For the first time large businesses could be fined for failing to pay smaller suppliers on time as part of a robust package of measures launched by small business minister Kelly Tolhurst, but there will be no change to the 60-day payment term set out in the voluntary Prompt Payment Code
The government is planning to overhaul the small payment regime by moving responsibility for the voluntary Prompt Payment Code to the Small Business Commissioner’s Office, headed by Paul Uppall, which will be given new powers to tackle late payments by issuing fines and binding payment plans when big business fails to pay bills on time.
The clampdown on late payment will see an extension of powers for the Small Business Commissioner with proposals for mandatory reporting of information and disclosure of payment terms and practices, financial penalties and binding payment plans for large businesses found to operate unfair payment practices. However, it has stopped short of introducing a legislative framework for late payment or forcing companies to sign up to the Code.
The Code is currently administered by the Institute of Credit Management on behalf of the Department for Business, Energy and Industrial Strategy (BEIS), and has more than 2,000 voluntary signatories. It is not mandatory and has failed to resolve the problem of late payment for small business.
Under the proposals, which will be put out to consultation, company boards would be held accountable for supply chain payment practices for the first time and audit committees will have to report payment practices in company annual reports.
The government will work with the Financial Reporting Council (FRC) to improve transparency around how supply chain finance is reported in company accounts and assessed in audits, and has briefed the UK standard setter to develop guidance and build it into their sampling of companies’ accounts.
There will also be a push for greater use of accounting and invoicing software, with £1m in funding to encourage businesses to use technology to simplify invoicing, payment and credit management.
Tolhurst said: ‘The majority of businesses pay their bills on time, with the amount owed in late payments halved over the last five years. But as a former small business owner, I know the huge impact a late payment can have on the ability of a small business to plan, invest and grow.
‘These measures will ensure that small businesses are given the support they need and ensure that they get paid quickly - ending the unacceptable culture of late payment.
‘I intend to establish a ministerially led group to bring together key government Departments to act on improving prompt payment across both the public and private sectors.
At the moment, there is no legal requirement to pay invoices with the 60-day limit recommended by the voluntary Prompt Payment Code.
The government’s prompt payment consultation received nearly 300 responses and 97% of those who responded to the question on payments indicated that they experienced late payments from their suppliers with many indicating that the situation had worsened over the last three years. Only 11% said it had improved. Smaller businesses also felt powerless to negotiate with large suppliers over payment terms with 59% of respondents stating that they felt unable to negotiate and/or challenge payment terms offered.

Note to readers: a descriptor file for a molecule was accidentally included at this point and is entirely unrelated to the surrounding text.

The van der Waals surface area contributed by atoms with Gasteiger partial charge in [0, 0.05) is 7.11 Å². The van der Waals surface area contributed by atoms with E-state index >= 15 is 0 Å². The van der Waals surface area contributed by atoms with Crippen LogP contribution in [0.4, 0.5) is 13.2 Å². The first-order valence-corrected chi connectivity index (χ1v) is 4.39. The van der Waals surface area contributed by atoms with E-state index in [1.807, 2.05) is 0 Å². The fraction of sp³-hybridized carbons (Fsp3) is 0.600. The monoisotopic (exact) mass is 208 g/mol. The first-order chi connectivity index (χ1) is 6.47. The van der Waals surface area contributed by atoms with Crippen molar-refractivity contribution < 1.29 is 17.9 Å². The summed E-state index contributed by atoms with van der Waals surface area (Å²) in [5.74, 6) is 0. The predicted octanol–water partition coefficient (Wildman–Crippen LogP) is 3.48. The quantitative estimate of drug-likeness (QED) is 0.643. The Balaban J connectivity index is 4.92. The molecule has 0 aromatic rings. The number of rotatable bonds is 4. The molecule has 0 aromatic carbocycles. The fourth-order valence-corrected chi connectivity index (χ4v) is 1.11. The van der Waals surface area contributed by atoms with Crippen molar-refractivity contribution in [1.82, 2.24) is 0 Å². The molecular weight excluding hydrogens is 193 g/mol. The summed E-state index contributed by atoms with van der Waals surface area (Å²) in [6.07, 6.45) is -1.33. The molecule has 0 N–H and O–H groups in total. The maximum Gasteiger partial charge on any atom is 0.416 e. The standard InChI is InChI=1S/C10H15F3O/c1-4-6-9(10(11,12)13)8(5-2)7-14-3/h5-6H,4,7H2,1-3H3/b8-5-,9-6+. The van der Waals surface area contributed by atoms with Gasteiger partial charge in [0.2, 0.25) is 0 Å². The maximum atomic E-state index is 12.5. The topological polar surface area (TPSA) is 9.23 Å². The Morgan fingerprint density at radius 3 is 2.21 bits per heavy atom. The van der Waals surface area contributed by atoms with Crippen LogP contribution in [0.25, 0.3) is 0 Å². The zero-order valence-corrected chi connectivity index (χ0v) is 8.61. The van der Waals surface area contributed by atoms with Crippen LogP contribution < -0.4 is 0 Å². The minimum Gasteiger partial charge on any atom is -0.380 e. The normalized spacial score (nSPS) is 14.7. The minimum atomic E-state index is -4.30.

As part of the overhaul of the late payment regime, responsibility for the voluntary code of best practice will be given to the small business commissioner. This will put tools to tackle late payment under one organisation, ensuring the commissioner has the powers to affect culture change in unfair payment practices, although it is not clear how quickly the transition will be made as the government is yet to launch a consultation.
Uppal said: ‘During the first 16 months of my post I have been struck by the trepidation felt by small businesses when talking about late payment with their large suppliers.
‘I welcome any additional provisions which will strengthen the influence my Office has in tackling poor payment practice and levelling the existing playing field.’
There are already reporting requirements for large companies to disclose payment terms and practice, but poor levels of compliance mean that the government is planning to take a tough line on non-compliance with the payment practices reporting duty, an existing mandatory requirement on large businesses to report payment practice to a national database twice a year.
Currently companies can be prosecuted and fined for non-compliance for reporting failures. The government will consult on giving these powers to the small business commissioner.
IPSE research has found that two-thirds of the self employed have suffered from late payment and lost an average of 20 days a year chasing delayed client payments. ‘We are pleased that the government has listened to the UK's smallest businesses and is strengthening their carrot and their stick. This must now end the late payment culture that so many big businesses get away with,’ said IPSE deputy director of policy, Andy Chamberlain.
The largest representative body for SMEs, the Federation of Small Businesses (FSB), also welcomed the announcement. FSB national chairman Mike Cherry, said: ‘Together with measures to strengthen the Small Business Commissioner’s powers and reform the Prompt Payment Code, the measures today could finally see an end to poor payment practice. Changing our business culture will boost the small business community, productivity and growth.’
The Small Business Commissioner’s Office was set up by government in 2017 to tackle the issue of late payments. So far, it has recovered over £3.8m for small businesses.